Three Maries

Maries at the Tomb by Lavers & Barraud, designed by Nathaniel Westlake (1833-1921). Installed in the west of the north aisle of All Saints Church, Kingston-upon-Thames, Surrey, in 1866, according to the Church Guide (see Eberhard). Westlake had been designing for Lavers & Barraud for about eight years now, and would become a partner a couple of years after this. This lovely three-light window, on a popular subject for church stained glass representation, and one which Westlake had taken up before (see "Related Material"), gave him plenty of scope for his love of colour and floral highlights.

The whole window is positively scintillating. Mary Magdalene on the left has long Pre-Raphaelite tresses and is brilliantly attired in deep red, with a contrasting floral pattern. The Virgin Mary on the right, being addressed by the angel in front of the empty tomb, is also in her traditional colours — blue, with a white head covering. But beneath the gold lining of her cloak are hints of different shades of pink. The other Mary, perhaps Mary the mother of James (see Mark 16, 1), wears a cloak of deep olive green offset by touches of violet and red, and a blue-striped head-covering. Even the angel, in violet, pink and a gold-patterned white, with decorated armband and cuff, has rainbow-coloured wings. The backgrounds and superstructure of the figures are equally dazzling, as if to reflect the sacred and miraculous nature of the event that has just taken place.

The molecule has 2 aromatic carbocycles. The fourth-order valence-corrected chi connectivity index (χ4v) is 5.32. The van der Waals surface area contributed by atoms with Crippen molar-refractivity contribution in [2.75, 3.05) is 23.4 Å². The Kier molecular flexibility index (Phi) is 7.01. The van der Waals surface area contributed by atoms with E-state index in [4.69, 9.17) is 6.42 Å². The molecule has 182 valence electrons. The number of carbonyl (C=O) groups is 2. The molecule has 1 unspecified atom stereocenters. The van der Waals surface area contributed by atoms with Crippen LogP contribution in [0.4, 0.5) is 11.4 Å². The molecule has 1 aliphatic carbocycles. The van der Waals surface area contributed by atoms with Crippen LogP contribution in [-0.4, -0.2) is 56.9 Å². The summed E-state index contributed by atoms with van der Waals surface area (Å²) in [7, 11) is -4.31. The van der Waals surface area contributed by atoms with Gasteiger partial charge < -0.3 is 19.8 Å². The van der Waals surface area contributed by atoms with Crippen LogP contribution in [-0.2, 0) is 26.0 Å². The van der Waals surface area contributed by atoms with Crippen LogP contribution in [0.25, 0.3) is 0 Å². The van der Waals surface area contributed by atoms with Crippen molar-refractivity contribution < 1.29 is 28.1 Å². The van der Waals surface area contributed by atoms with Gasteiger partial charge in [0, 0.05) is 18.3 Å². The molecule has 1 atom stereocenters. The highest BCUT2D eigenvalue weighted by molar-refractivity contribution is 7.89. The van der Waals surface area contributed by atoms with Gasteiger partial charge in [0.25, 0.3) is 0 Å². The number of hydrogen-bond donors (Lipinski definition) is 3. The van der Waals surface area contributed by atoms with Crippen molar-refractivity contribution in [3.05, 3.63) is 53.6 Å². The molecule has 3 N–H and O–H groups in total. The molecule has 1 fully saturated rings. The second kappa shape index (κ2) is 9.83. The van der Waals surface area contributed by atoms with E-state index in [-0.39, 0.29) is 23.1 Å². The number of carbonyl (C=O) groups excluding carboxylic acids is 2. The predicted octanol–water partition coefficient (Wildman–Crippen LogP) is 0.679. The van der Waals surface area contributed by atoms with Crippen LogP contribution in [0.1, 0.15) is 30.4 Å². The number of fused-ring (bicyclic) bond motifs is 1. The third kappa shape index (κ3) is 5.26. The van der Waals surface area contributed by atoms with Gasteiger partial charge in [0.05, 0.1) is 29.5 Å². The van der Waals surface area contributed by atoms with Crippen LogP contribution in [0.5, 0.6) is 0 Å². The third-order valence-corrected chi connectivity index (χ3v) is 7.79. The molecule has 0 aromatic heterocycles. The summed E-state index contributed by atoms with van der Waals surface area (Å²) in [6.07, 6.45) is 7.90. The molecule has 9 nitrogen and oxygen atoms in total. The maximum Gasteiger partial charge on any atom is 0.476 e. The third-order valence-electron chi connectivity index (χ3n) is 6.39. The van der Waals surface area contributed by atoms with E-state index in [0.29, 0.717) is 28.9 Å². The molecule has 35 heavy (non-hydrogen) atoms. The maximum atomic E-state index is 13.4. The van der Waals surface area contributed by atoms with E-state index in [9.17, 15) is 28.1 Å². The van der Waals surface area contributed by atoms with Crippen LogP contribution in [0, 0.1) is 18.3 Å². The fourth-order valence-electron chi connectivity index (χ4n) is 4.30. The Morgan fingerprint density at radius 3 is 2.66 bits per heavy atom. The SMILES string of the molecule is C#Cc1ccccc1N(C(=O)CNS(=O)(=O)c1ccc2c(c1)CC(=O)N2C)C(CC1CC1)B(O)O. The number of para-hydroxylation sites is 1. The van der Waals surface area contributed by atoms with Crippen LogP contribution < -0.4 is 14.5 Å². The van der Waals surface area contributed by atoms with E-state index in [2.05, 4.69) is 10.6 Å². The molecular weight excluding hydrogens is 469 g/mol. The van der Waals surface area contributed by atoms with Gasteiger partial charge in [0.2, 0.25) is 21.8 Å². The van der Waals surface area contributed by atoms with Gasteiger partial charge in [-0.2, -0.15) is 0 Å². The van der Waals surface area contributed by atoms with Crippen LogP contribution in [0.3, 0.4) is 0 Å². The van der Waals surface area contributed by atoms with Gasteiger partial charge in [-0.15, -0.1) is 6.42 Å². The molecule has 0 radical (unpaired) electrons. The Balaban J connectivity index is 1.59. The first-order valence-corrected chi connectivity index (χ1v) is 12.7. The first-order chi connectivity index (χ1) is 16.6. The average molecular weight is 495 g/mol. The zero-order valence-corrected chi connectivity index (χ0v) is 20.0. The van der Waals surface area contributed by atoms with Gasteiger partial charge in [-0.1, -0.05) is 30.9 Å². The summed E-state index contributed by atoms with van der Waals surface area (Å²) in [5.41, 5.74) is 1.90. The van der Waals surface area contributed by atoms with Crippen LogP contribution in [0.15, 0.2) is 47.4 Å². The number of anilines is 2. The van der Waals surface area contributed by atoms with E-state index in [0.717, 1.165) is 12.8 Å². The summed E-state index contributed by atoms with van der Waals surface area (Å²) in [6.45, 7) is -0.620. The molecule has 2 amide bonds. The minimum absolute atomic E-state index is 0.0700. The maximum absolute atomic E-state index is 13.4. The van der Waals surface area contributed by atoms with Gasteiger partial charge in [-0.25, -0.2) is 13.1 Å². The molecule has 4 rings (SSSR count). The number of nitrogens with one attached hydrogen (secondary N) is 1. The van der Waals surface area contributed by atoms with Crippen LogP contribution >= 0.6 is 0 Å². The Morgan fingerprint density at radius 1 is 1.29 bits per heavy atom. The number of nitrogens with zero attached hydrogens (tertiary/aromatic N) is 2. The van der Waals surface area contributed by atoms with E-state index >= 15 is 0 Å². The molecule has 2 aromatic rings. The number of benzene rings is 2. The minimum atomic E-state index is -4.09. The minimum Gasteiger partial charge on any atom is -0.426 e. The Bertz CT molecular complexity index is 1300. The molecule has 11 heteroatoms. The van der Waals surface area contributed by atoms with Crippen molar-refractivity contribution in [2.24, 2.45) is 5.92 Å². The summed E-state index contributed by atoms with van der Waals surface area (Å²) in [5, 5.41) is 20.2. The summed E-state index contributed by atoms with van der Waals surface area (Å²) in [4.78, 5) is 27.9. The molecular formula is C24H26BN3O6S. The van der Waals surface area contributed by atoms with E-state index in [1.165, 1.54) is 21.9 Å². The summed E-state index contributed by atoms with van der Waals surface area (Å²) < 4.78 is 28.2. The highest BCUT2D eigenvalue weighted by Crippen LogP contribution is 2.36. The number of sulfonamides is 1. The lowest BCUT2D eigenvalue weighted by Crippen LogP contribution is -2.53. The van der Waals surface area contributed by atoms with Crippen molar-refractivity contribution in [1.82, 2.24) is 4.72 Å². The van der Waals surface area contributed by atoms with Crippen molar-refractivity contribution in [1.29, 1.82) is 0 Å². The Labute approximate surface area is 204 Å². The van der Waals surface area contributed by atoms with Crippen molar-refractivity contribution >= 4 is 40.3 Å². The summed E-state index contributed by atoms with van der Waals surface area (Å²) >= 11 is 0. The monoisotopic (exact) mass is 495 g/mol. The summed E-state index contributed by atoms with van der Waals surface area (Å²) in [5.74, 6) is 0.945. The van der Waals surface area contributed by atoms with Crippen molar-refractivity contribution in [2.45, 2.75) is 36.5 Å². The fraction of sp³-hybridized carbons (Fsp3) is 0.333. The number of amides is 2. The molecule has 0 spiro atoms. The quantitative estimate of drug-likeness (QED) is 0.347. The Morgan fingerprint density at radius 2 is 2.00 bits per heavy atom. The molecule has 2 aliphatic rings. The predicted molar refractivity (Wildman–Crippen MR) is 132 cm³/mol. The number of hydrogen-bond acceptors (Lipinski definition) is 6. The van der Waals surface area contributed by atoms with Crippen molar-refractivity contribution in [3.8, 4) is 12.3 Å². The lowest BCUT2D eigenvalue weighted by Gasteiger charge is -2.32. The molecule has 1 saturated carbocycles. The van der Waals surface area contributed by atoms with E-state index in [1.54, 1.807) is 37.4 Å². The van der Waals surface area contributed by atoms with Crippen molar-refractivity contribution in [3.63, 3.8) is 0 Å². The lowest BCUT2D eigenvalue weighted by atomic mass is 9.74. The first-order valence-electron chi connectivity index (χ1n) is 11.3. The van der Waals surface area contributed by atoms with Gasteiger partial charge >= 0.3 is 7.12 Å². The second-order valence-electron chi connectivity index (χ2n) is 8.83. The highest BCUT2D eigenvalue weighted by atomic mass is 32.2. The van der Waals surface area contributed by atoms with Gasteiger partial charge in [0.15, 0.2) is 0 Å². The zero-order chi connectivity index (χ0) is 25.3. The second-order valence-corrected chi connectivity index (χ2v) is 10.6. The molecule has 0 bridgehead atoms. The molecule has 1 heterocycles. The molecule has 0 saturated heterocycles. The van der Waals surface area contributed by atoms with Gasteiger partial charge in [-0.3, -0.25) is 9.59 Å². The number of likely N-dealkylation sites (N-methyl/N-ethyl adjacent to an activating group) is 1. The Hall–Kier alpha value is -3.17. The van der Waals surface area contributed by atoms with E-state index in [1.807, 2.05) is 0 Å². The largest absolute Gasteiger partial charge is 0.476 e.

Photographs and text by Jacqueline Banerjee. You may use these images without prior permission for any scholarly or educational purpose as long as you (1) credit the photographer and (2) link your document to this URL in a web document or cite it in a print one. [Click on the images to enlarge them.]

Related Material


Eberhard, Robert. "Stained Glass Windows at All Saints." Church Stained Glass Windows. Web. 13 May 2015.

FreeBMD. Web. 13 May 2015.

Created 13 May 2015